I arrived too late to hear Ninet Tayeb's set, save for a few songs I heard from outside the park while on my way in. A huge crowd of about 40 000 strong were ready for Robbie Williams to finally hit the stage after months of hype. They were ready to record their favourite bits and post them on the internet as soon as possible. Being there -- and having proof of the fact -- was arguably more important that being familiar with most of Robbie Williams' biggest hits and showing up ready to enjoy oneself.
The focus of his current tour, which ended last night, was to bring his show to a number of relatively out of the way places that are off the regular touring track for many artists (UAE, Slovakia, Latvia). His sets were chock full of his most memorable hits, with virtually no glaring omissions, and if those weren't enough hits for getting your money's worth, they were also chock full of covers of megahits by Queen ("Bohemian Rhapsody"), Lorde ("Royals"), R. Kelly (a slick barbershop quintet version of "Ignition (Remix)" and a handful of others. He has more than enough original material to fill up a two hour set, but he includes the covers presumably because it encourages more audience participation, and what better way to fulfill his Freddie Mercury fantasies than by stealing straight from the source?
Yes, the Robbie Williams Revue tries to deliver something for everyone. As great as it was, and as powerful a performer as Williams is, perhaps it wasn't the best idea in the world to watch his 2003 Knebworth DVD the night before, because he couldn't possibly live up to the standard, and neither could the Tel Aviv crowd. But that's OK, because it's nearly an impossible standard to live up to. The most amazing thing about those Knebworth shows is that they're nearly all about him. His band is great, of course, they're admirable performers. But there are an unfathomably small amount of bells and whistles included in the show (dancers, outlandish video screens, costume changes) that are standard issue for nearly any other artist trying to entertain such a large crowd. The crowd are locked with precision onto the songs and locked onto him -- transfixed by every word he says, and every move he makes. Those concerts are completely driven by Williams' mercurial (no pun intended) strength as a performer. Robbie in 2015 puts together a slick, professional band that executes the game plan perfectly. Robbie in 2003 seemed to be making it all up as he went along. His band would reign him in and help keep the show on the rails. Seeing how he hardly rehearsed for those Knebworth shows, this was quite a formidable task.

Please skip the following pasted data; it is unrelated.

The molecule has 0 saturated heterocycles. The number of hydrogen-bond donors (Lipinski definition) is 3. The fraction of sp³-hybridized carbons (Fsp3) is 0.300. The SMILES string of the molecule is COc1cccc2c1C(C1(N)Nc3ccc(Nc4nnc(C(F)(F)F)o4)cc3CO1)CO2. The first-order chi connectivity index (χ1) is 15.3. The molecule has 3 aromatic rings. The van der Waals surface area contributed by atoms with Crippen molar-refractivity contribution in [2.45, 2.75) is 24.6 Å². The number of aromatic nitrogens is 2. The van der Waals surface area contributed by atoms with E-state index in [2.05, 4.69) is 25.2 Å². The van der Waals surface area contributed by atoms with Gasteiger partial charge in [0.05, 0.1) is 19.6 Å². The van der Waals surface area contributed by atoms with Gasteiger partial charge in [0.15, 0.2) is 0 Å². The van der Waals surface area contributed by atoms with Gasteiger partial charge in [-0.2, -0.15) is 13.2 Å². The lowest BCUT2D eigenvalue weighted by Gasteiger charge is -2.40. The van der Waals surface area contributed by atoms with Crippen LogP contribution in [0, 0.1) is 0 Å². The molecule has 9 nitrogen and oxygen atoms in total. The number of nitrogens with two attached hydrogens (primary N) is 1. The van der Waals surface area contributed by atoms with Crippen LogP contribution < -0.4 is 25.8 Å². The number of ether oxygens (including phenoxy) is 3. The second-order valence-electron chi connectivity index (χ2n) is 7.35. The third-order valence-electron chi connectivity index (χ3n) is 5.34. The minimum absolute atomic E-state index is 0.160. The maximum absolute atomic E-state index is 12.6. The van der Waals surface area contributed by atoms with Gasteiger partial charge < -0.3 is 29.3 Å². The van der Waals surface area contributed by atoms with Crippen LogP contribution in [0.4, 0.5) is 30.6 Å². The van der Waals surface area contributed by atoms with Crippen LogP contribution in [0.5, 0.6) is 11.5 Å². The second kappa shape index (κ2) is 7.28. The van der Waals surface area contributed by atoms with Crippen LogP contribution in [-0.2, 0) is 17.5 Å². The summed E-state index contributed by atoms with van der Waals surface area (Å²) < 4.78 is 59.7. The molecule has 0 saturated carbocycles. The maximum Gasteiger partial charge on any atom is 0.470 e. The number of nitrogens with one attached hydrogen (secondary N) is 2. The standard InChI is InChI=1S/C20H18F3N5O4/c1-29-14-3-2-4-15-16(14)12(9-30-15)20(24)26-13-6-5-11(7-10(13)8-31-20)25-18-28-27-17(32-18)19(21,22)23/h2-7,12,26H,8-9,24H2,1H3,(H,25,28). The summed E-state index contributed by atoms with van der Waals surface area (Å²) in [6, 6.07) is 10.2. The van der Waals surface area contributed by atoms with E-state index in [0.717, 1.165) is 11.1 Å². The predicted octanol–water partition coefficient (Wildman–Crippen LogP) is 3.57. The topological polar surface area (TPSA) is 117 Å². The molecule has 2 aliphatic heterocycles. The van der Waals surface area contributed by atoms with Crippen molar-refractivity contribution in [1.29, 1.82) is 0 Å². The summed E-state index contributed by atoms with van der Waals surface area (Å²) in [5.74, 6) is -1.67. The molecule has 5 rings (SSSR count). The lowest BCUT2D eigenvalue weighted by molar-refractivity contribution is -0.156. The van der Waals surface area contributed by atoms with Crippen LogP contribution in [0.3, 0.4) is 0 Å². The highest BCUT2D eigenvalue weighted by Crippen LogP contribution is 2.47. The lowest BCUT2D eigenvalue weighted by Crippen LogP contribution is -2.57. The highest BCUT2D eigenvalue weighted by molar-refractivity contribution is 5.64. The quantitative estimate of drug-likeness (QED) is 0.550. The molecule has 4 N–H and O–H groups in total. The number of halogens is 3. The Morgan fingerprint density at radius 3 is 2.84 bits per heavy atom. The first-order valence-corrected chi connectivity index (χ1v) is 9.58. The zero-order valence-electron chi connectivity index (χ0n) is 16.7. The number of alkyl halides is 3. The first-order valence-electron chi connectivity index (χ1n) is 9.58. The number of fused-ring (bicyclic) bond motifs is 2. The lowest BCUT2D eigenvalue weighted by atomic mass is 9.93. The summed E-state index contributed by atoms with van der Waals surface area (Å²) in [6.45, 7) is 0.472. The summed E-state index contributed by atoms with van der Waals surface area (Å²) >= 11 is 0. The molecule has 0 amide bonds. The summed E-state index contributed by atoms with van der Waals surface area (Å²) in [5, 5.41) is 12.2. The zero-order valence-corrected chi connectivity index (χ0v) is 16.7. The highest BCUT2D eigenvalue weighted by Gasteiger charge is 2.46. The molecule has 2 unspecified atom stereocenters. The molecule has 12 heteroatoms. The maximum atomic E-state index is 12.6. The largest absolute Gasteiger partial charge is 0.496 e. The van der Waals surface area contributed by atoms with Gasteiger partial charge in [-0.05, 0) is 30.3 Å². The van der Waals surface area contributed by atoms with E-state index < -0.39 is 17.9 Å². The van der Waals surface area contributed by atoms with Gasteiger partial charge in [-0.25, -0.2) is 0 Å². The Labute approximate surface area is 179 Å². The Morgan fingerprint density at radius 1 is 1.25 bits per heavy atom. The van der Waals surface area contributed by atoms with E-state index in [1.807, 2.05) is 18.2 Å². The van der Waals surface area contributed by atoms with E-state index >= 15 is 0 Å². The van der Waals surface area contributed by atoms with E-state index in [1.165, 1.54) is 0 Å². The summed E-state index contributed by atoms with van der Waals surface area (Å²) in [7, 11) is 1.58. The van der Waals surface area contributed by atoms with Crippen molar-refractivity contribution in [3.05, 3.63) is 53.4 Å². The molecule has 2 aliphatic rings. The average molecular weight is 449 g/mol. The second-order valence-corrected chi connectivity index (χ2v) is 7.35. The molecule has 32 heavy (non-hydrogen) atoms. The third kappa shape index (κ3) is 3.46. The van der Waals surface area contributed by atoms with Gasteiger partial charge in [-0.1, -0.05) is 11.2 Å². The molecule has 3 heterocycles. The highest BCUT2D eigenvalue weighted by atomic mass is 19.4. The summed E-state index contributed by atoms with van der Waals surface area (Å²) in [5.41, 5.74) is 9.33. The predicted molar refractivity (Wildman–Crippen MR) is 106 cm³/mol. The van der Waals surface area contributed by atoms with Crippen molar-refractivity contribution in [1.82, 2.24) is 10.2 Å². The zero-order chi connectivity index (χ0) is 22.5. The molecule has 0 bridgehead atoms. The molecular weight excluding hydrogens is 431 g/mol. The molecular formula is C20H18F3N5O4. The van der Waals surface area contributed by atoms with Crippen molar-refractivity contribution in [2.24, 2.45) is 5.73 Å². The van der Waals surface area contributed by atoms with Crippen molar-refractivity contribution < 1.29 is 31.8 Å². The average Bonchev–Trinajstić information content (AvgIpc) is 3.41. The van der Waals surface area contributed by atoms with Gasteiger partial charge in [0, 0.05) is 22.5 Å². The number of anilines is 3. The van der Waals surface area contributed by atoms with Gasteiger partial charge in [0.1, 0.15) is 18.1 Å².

In transitioning from pop star to band leader, something inevitably got lost in translation. My favourite parts of the concert were therefore the looser, more laid back moments where Williams showed off the songs and his connection to them, rather than trying to overdeliver a showcase for the ages. "Strong" turned into a wonderfully spontaneous singalong, and "Come Undone" was stripped of its full-on maximalism to become something less confrontational and more contemplative. "Feel" was simply gorgeous, just Robbie belting out the song while standing almost completely still with his hands raised in the air, while dozens of rays of soft green laser light slowly swept through the night air, in time with nothing in particular. Duetting with his tuxedo clad father Peter on "Better Man" was another fantastically personal moment, a style clash that made total sense to anyone who has followed Robbie through his various musical guises.
It really was an amazing show, the set list was even filled with a few surprises that typically weren't part of other shows on the tour ("She's the One" played in full, "Strong"). It was missing a killer crowd to take it into the stratosphere, and Williams himself even said as much in a chat with fans on his website following the show. If anyone knows how to read a crowd, and to fairly criticize its involvement, it's him.